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Re: Sysinst default root login shell

On 04/11/2012 02:32 AM, David Holland wrote:
> On Wed, Apr 11, 2012 at 09:36:25AM +0200, Johnny Billquist wrote:
>  > >It may have never occured to you if you have grown with csh in time
>  > >when it did have features absent elsewhere. These days the situation
>  > >is reverse. csh is neither more capable nor more useful. It is not
>  > >merely different either. It is alien. User reaction to csh is
>  > >definite, they try to change it, and if the latter is not possible
>  > >the first command they type after login is this:
>  > >
>  > >bash
> I still don't understand why anyone wants to specifically run bash.


I was a die-hard csh user, until I ran into 'dsh' (the successor to 'csh'
at the college I attended).  It incorporated such things as rudimentary
tenex-style completions on commands, paths and variables, as well as
kmem-ldav parsing [special permissions required, of course] and in-prompt
escapes [such as current working directory, ldav, exit status of last

When the original maintainers left, I inherited the project.  I almost
had command-line editing in, when I discovered tcsh and subsequently
shelved dsh in 1992.

Not long after that, I started getting tired of typing 'sh' every time
I wanted to test a shell code snippet.  Having used (and having been
asked to implement NIS calls in an archaic version of) ksh and not being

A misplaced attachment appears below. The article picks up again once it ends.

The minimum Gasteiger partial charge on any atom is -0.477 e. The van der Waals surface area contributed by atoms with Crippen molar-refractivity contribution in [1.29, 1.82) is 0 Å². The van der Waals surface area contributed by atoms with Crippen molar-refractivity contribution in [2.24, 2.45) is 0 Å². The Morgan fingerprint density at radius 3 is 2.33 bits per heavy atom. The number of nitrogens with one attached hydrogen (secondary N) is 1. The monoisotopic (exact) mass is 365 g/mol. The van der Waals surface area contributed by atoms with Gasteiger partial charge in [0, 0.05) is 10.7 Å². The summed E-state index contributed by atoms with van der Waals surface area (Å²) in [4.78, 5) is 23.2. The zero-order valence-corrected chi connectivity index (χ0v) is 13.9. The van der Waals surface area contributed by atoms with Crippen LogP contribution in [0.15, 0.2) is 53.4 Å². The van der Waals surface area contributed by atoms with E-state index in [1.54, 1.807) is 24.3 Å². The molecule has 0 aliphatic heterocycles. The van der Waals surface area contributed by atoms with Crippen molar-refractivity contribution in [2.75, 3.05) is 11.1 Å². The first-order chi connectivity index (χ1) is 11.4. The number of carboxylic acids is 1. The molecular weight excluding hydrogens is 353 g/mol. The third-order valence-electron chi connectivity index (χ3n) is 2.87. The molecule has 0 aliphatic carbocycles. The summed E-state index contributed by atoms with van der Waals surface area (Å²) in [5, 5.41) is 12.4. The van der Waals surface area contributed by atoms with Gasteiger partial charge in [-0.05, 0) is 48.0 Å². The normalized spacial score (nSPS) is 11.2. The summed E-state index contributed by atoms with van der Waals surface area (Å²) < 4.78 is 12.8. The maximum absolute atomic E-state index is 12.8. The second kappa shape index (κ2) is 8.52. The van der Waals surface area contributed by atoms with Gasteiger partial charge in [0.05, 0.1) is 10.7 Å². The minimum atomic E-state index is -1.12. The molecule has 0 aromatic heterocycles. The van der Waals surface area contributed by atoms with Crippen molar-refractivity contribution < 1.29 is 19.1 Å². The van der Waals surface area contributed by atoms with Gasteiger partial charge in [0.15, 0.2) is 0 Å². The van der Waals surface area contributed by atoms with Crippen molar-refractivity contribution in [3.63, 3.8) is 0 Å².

thrilled with its UI syntax [i.e. having to explicitly type 'fg' instead
of '%', it was visibly slower than csh, it didn't support {} expansion,
etc.], I wanted an alternative which would work to least-common-denominator
bourne shell specs.  Well, well -- look, there's BASH.  Can I put the same
stuff in BASH's prompt that I can in tcsh?  Why, YES, I CAN -- and MORE!
[insert wild month-long party of prompt sequence overload followed by
 PS1=": \h;" PS2=':; ' (think cut-and-paste :)].  Couple that with the
fact that the history in-line syntax matches csh, it supports {} notation
from csh AND does all the sh stuff too, it wins for me.

Out with tcsh, in with bash.  Keep in mind that, at that point in time, I'm
using a lot of UNIX systems, the most favourite of which is, by far, NetBSD,
even to this day.

I conditionally exec 'bash -l' as root (dependent upon whether or not it
exists).  If not, no big deal, I get 'csh'.  If I need 'sh' I know where
to find it and how to use it, and I try VERY hard not to have to write
bash scripts [but there is some handy stuff in there].

But 'cd /usr/src/pkg/shells/bash; make && make install' is pretty much
routine for a new system.

>  > So I guess you are constantly logged in to root, and do all your
>  > work there. Furthermore, you indiscriminately copy-paste complex
>  > shell scripts to your prompt, instead of having them in a file.
> The behavior/interface of your root environment should match the
> behavior/interface of your normal environment as much as possible, to
> reduce the chance of making expensive mistakes.

That is a wholly different discussion.  I'm ALWAYS root in production/qa/etc.
The only time I am "me" is on my desktop.  [no centralised user base -- that
becomes a single point of failure which is ill afforded in production use.]

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